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  Taking Action Photos

Action photos can have two themes: (1) the biker makes an unbelievable move, or (2) the surroundings of the biker suggest incredible action.

Action photos that are biker-oriented are generally close-up, with the biker filling much of the frame. Just enough terrain shows up to orient the viewer. Biker-oriented action photos are usually shot with an upward angle. Where possible, isolate the biker against the sky. If there's no sky nearby, try to get the biker against a plain sandstone cliff, or a background of homogenous trees. If necessary, open the lens (use a smaller-numbered f-stop) and speed up the shutter, so the background will be out of focus. Simplify the background, so the action will stand out!

When shooting a rapidly-moving biker against the sky or a distant background, you may have problems with your autofocus. It's usually best to focus on a rock (right where the biker will be doing the stunt), then lock the focus on manual. Otherwise, your camera may take so long to find the focus that you'll miss the shot.

This photo was supposed to catch Mike in the air at the edge of the ridge, but the autofocus delayed the shutter snap a tad. Still a decent photo, just "no air." 

Action photos that are terrain-oriented generally have a smaller biker, dwarfed by the difficulty of the task. For these photos, longer shutter speeds are possible, and the focus usually isn't as critical.

As a rule of thumb, action shots should be shot at 250 (one 250th of a second) or faster. You can freeze a jumper at 125 shutter speed if you catch him just as he's leaving the ledge. If you'll be using a polarizer, or if you're going to shoot in the shade, you need to pack fast film -- 400 ISO or even 800 if you're shooting in the shadows of pine trees. But if you watch for the right shot, you can use your flash (more on that later).

Here's Chad in a biker-oriented action shot. He fills almost the entire frame, but you can see the ledge, sandstone hills suggesting Moab, and some onlookers (suggesting that this is an important stunt).

This picture was taken with wide angle (28 mm) while I was lying down with the camera as close to the dirt as possible. The upward angle isolates the biker against the sky. Note "back wheel leaving ledge." This is the best place to catch a ledge jumper.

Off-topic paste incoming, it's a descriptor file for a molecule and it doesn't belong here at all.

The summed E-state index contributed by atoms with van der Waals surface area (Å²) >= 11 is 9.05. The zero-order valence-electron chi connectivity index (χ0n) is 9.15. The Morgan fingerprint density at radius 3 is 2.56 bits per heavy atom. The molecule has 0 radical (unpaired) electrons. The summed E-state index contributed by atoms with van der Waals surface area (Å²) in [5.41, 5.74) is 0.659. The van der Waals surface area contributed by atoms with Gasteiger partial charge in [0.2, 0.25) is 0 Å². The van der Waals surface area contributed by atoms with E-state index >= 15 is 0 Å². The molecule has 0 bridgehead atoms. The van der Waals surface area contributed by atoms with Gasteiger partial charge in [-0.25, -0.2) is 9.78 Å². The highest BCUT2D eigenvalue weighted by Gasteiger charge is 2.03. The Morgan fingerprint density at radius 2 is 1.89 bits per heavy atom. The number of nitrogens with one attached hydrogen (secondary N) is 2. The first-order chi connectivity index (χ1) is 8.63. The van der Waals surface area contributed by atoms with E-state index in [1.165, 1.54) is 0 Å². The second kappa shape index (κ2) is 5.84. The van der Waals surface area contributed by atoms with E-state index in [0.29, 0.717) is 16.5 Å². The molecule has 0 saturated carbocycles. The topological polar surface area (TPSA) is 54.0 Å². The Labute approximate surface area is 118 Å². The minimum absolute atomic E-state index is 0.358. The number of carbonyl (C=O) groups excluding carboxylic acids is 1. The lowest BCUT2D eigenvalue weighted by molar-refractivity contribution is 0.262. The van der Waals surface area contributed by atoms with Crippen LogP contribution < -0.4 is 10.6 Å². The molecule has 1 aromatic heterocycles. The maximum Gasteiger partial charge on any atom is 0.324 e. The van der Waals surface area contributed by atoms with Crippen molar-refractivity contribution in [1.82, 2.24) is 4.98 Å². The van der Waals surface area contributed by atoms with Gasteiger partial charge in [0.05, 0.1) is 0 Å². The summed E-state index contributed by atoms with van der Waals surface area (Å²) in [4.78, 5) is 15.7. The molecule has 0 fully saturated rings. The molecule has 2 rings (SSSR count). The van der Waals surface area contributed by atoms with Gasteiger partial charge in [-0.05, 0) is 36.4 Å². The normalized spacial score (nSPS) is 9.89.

This is a terrain-oriented action shot. Here Mike is dwarfed by spooky steep wet-your-shorts sandstone in the Toilet Bowl at Bartlett Wash. Notice the simplicity of the composition, and the diagonal lie of the chute.

Although the biker is absolutely necessary for this shot, it's the terrain that dominates this photo. The mountain is the "star" of the photo. This picture wouldn't mean much if I zoomed in close on the biker.

Here's a combination-type action shot of Matt jumping a ledge. We have a biker-oriented action shot, but with a scenic view of Bartlett Wash in the background. In general, the background in action shots should be very simple. For this shot, I was lying on the rock, in order to get Matt's trajectory up into the sky.

The best time to take the photo is just as the back wheel is leaving the ledge. Pictures of bikes that are half-way to the landing zone are visually confusing.

But for upward jumps, for example jumping over something, the best place to catch your biker is right at the apex of the jump. The composition looks best, and the bike is actually moving the slowest, right before gravity starts pulling the bike back to earth.

In general, action shots require fast shutter speeds. But there are some action shots where it helps to use your flash. In fact, with some cameras like the upper-end Nikon, you can synchronize flash up to a shutter speed of 250! (For most cameras, the fastest you can shoot with flash is 90.) If you're fortunate enough to own one of these cameras, you can shoot log drops in the deep woods with excellent results.

For this photo on mud-covered Tibble Fork on a rainy day, I shot Matt and Jackie at 1/90th second using the strobe. There's only a tiny bit of motion blur detectable (see the dog's ears?). Because Matt was coming hell-bent towards me, he's not moving much relative to the camera. The flash does a nice job of illuminating his face and arms.

The burst of light from the strobe is very brief, and it can actual "crisp up" some of the edges on an action shot at lower shutter speeds.

When you're not sure if you can freeze the action, follow the biker. Watch the middle of the biker's chest, and follow it with the camera. If necessary, underexpose. (But pick a shutter speed that's appropriate to the action.) If you're shooting print film, the automated equipment at the photo shop may still give you a reasonable photo.

This photo of Mike was shot under full overcast, near sundown, in the bottom of a narrow canyon. Following the biker with the camera, I shot at 125 in a deliberate underexposure. I've got a little bit of background blur, and little bit of leg blur, but the photo still looks good, even enlarged.

For action photos, you should plan the shot in advance. Visualize where the biker will be. Use the rules of composition ("get down, shoot up," "rule of thirds," "use diagonals," etc) to set up the shot. Lock your focus, set an appropriate shutter speed, then hunker down and wait for the rider.

Please go on to the next lesson!

All photos and text on this website are
copyrighted works of Bruce Argyle.

Photo Basics

Composition Guidelines

Shooting Landscapes

Taking Action Photos

Flowers and Detail Photos

Pictures of People

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